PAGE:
The Sept. 19 start of formal training camp is still six days off, but that has not prevented 21 familiar faces in Washington Capitals uniforms from scuffing up the ice surface at Fort Dupont.

It's all voluntary, of course, or the wrath of the NHL Players' Association would fall on the Capitals, just as it forced Detroit general manager, Ted Lindsay to cancel a physical fitness clinic in Hamilton, Ontario, a few weeks ago.

"They were kidding me about wearing skates out there," laughed coach Tom McVie, between sessions of firing tennis balls at the goalies. "We've had fitness sessions at Ottawa and we're having the goalies in here, but we've never told anyone he has to come, and we don't bug them. Of course, none have ever refused."

Garry Smith, the team's new goalie, and Roger Swanson checked in yesterday to join Bernie Wolfe, Jim Bedard, Dale Rideout, Rollie Boutin and Roger Crozier, all of whom have been drilling since the session, officially designated as an unofficial goaltenders' camp, began Thursday.

"We were going to work out regardless," said Wolfe. "The Caps were nice enough to get us ice. It's good having supervision, because you don't risk getting hurt with three guys coming in shooting at once or anything like that. I'm working as hard as I can and when I get tired I get off the ice. It's got to make training camp easier."

The bearded Smith looked slim with only 214 pounds on his 6-foot-4 frame. He has been told to play at 200, a figure he said he last scaled 18 years ago, at age 15.

"I feel good," Smith said, "and the lower weight should help me. I was 215 when I turned pro and it's been up and down since, mostly up. The first day is the roughest, and this was rough, but it will make next week a lot simpler."

Yesterday's workout lasted 2 1/2 hours because McVie, halfway through, decided that "they seem to be enjoying it so much, I got an extra half-hour of ice."

With tails dragging down the rink, McVie noted that "they're getting tired. That's good.

Although goalies are the primary target of the Fort Dupont operation, there has been no shortage of skaters to work with them.

Guy Charron is testing his damaged knee, Rick Green is flexing his repaired wrist and Gerry Meehan, Bryan Watson, Ron Lalonde, Jack Lynch and Hartland Monahan, among others, are demonstrating that McVie's summer fitness program left little opportunity to put on weight. They also are demonstrating that an invitation from McVie is difficult to decline.

"Volunteer? Who's a volunteer?" laughed one veteran.

"I volunteered to come out and have a little fun, but we've really been working," said another.

"It's O.K., just as long as we don't hear that whistle for another two weeks," said a third, referring to McVie's orchestration of the gruelling stops and starts that transform hockey players' legs into jelly.

The absence of the conditioning exercises is just one indication of the informality of the current daily workouts. Another was displayed by Charron, who batted a tennis ball at McVie and asked him what he knew about goaltending.

"All I know about goalie is that when I was playing they were hard to score against," McVie replied, but he was hardly truthful.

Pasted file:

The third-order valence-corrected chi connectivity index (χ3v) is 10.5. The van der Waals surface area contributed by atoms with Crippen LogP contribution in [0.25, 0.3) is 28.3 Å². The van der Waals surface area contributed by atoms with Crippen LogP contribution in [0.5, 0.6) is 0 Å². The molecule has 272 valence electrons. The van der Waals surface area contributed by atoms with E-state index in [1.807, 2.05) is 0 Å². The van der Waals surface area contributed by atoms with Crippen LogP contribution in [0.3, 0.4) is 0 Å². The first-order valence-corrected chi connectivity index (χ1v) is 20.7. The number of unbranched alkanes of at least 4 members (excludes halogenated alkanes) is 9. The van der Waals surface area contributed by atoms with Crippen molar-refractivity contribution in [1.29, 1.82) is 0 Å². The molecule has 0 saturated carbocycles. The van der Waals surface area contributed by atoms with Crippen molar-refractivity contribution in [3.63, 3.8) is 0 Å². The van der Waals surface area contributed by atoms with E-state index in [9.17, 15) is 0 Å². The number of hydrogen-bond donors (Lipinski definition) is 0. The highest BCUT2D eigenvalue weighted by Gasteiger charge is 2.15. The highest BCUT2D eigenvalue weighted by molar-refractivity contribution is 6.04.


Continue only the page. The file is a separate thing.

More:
While Crozier generally supervises the workouts, McVie uses a Lob Star machine to fire tennis balls at the goalies. The idea is to improve reflexes, but McVie can't resist aiming for the most vulnerable areas, usually glove side high, and then smirking a bit at the resultant "goal."

The first day, the goalies had an unobstructed view of the cannonading balls. But by Friday McVie had players screening a couple of feet in front. McVie is never satisfied with the status quo.

"It's a good thing," McVie said, "because nobody ever practiced screen shots before. In the history of hockey, they couldn't find anybody who'd go in front of the net."

A Capital Centre camera crew, using a Videocorder, shot the goalies from different vantage points. McVie was determining the best angles for filming, because he plans to erect scaffolding at the best locations in the stands for more comprehensive studies during training camp at Hershey, Pa.

"If you can show a goalie he's leaning too much on one side or the other when a guy shoots, he'll do something about," McVie said. "But he won't if you just tell him.

"I think this camp is great for the goalies. At training camp we're working on so many things, with 50 guys, the goalies sometimes get left out. And that first day of drills, they literally tear the thousand shots they'll have to face. This camp takes the fear away, and it will make those pads feel a lot lighting."

McVie, after perfect passing by Lynch and Lalonde set up Craig Patrick for a picture goal, leaped from his seat and shouted," Yeah, way to go. Save those sticks for the opener."

"I want to get going," McVie said. "Wednesday night I didn't sleep, trying to get every detail of this camp set. It'll be the same way in Hershey. The regular season? I hope to get the proper sleep. But when you're as enthusiastic as I am, you just lie there planning things. I like to think I've worked harder than any coach in the NHL, and I intend to work harder."

The players can expect the same. Crozier recalled that during most of his career he would simply receive a notice to report to camp on Sept. 15 "and they wouldn't know whether I had one leg or not." Today hockey is a year-round occupation, with individual summer fitness schedules, group testing programs, frequent telephone followups and goalie camps.